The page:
I found the idea for our Black Death Simulation {HERE}.   I didn't create this simulation, it was made for S.C.O.R.E. Science.  (Schools-Online-Resources for Educators).  It is really simple to create.  Maps, Trade and Pilgrimage Routes, Directions etc.  are all included.  FOR FREE!!!  You just simply buy white, red and pinto beans, dice, and bags.  You could also use bingo chips if you have a bunch of them in the same color.  You need space for 25 city stations so I grabbed mouse pads from a few friends classroom to keep the dice noise down to a minimum.  That 's a great trick BTW if you don't have containers, and students are working in groups with dice.  Rolling on a mouse pad eliminates flying LOUD dice.

Students are assigned a pilgrimage or trade route.  They "travel" to each city on the list and roll a die.  The number represents the number of nights you spend in that city.  You pull that same number of beans out of the bag.  If you grab a red or pinto bean you have contracted the plague or cholera.  You then travel to next two cities infected those bags with the plague or cholera before you die.  As a culmination, students write a post card home explaining their trade route, and when and where they contracted the plague.  They also label a class map of where they were infected and where they died.  Then we have an opportunity to analyze the data.  Hello!  Math and Social Studies!!!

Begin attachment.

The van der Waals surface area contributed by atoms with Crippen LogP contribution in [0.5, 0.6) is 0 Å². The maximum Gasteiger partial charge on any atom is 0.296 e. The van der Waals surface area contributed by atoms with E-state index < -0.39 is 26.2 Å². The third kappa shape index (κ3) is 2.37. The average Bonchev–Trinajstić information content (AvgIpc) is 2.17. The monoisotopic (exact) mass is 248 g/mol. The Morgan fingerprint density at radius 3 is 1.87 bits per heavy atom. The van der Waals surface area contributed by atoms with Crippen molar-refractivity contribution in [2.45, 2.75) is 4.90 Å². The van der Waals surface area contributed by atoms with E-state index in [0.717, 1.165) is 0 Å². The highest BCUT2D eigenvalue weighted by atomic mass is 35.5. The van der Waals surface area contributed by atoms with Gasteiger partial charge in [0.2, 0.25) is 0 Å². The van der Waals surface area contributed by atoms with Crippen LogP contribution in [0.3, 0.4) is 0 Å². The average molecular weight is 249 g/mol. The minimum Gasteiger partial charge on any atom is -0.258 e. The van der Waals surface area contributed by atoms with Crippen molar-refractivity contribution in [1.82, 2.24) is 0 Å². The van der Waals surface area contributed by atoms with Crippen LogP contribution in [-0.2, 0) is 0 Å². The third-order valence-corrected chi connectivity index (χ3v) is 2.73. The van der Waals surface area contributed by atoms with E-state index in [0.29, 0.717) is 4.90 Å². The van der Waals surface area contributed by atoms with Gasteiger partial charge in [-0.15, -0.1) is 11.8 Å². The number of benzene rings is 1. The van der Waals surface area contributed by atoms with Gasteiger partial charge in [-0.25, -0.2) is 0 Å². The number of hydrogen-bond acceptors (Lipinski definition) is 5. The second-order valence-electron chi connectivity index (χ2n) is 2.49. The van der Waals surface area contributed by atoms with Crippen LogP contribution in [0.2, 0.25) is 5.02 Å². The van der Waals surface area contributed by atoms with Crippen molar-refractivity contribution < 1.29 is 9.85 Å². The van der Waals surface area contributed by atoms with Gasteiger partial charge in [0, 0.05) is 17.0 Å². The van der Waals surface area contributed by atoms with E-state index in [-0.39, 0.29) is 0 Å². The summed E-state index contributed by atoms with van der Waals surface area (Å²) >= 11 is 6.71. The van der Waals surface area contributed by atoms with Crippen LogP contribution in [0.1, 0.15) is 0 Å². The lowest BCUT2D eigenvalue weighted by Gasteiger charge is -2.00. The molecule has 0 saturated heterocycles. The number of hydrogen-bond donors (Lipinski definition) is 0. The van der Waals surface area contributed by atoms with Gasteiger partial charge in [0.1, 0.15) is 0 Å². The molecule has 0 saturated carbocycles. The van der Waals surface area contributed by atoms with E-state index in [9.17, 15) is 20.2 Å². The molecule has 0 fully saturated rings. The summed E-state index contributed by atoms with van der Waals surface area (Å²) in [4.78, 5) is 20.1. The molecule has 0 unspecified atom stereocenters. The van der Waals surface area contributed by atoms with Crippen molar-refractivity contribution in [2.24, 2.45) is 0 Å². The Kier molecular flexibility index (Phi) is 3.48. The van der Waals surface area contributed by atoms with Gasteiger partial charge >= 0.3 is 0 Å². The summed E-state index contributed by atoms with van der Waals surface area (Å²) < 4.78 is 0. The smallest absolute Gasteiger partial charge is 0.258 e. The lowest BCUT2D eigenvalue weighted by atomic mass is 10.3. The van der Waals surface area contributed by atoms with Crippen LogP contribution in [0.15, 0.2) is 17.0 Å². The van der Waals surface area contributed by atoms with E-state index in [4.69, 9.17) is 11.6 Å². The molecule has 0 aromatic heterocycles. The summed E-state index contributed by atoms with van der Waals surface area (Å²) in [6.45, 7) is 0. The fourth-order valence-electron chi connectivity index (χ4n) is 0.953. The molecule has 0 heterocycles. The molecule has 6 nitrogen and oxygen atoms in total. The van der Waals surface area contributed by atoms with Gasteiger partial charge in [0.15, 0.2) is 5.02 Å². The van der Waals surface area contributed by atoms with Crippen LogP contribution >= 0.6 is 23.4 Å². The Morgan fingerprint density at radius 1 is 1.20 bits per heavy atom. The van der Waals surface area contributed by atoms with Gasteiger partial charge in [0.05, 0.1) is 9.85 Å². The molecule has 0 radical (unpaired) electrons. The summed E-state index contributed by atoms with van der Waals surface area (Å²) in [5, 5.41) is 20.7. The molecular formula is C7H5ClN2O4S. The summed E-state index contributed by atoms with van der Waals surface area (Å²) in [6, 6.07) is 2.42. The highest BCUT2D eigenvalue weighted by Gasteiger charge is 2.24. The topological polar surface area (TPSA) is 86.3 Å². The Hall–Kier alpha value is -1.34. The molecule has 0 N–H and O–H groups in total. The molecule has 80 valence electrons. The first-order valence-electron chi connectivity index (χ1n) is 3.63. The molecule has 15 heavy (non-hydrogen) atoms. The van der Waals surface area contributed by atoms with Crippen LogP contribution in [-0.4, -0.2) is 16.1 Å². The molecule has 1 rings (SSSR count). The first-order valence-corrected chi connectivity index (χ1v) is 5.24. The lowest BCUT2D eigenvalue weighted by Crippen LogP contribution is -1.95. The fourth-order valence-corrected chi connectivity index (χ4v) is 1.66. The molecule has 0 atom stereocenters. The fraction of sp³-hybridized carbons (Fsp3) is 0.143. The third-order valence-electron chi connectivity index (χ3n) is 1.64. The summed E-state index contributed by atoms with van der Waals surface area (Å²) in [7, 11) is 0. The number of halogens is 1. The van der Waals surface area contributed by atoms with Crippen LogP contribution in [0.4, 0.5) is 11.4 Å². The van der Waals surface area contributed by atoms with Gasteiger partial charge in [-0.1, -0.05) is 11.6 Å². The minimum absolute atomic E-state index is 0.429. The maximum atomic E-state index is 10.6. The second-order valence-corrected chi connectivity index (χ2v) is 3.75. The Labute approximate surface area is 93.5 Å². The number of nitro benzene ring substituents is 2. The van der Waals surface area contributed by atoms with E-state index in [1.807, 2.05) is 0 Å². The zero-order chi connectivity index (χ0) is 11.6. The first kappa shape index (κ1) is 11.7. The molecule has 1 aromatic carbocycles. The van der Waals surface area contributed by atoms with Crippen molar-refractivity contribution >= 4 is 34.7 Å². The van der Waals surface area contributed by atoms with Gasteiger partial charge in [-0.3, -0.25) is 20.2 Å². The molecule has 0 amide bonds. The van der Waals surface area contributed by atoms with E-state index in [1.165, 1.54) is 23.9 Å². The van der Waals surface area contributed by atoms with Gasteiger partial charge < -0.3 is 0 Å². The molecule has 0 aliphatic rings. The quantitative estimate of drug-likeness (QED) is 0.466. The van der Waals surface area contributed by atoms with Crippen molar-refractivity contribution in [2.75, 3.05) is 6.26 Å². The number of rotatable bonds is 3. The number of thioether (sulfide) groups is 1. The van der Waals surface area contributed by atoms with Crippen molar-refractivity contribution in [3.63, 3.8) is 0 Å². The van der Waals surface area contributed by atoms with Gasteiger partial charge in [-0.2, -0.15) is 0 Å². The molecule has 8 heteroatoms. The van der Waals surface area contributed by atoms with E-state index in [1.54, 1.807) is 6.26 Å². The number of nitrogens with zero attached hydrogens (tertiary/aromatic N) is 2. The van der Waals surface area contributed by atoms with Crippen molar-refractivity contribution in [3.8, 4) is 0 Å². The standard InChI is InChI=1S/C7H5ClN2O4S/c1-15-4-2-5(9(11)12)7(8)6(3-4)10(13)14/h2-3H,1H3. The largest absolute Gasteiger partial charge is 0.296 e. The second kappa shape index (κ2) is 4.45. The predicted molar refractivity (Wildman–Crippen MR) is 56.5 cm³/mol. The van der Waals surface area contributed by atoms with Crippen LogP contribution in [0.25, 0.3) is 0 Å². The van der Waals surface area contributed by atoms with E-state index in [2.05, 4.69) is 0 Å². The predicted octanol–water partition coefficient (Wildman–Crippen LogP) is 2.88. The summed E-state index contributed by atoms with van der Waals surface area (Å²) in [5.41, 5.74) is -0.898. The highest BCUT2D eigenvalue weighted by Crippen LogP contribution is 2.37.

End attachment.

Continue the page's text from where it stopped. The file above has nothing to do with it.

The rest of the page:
My students HAD A BLAST trying to escape the plague as they traveled from city to city.  Take a look at a few of our pictures below.  Our principal even joined in.  Unfortunately, he contracted the plague, but he managed to spread it to a few more cities before dying!

Stop over at visit Joanne at Head Over Heels for Teaching to find out about a ton of ways teachers are motivating their students! Spring Break here I come!


#IMWAYR April 14th: Day of Tears

This week I'm doing a little preparation for my Smarties for AFTER our Spring Break.  We just finished up The Lightning Thief by Rick Riordin, and I want to get back into independent novels.  I'm looking for books that have multiple perspectives, so I picked up this to use as my novel in the study: Day of Tears by Julius Lester.
Holy WOW!  This book is amazing!  The figurative language in it is amazing!  I can't wait to get my Reading Graffiti wall up after break.
Good Reads Summary: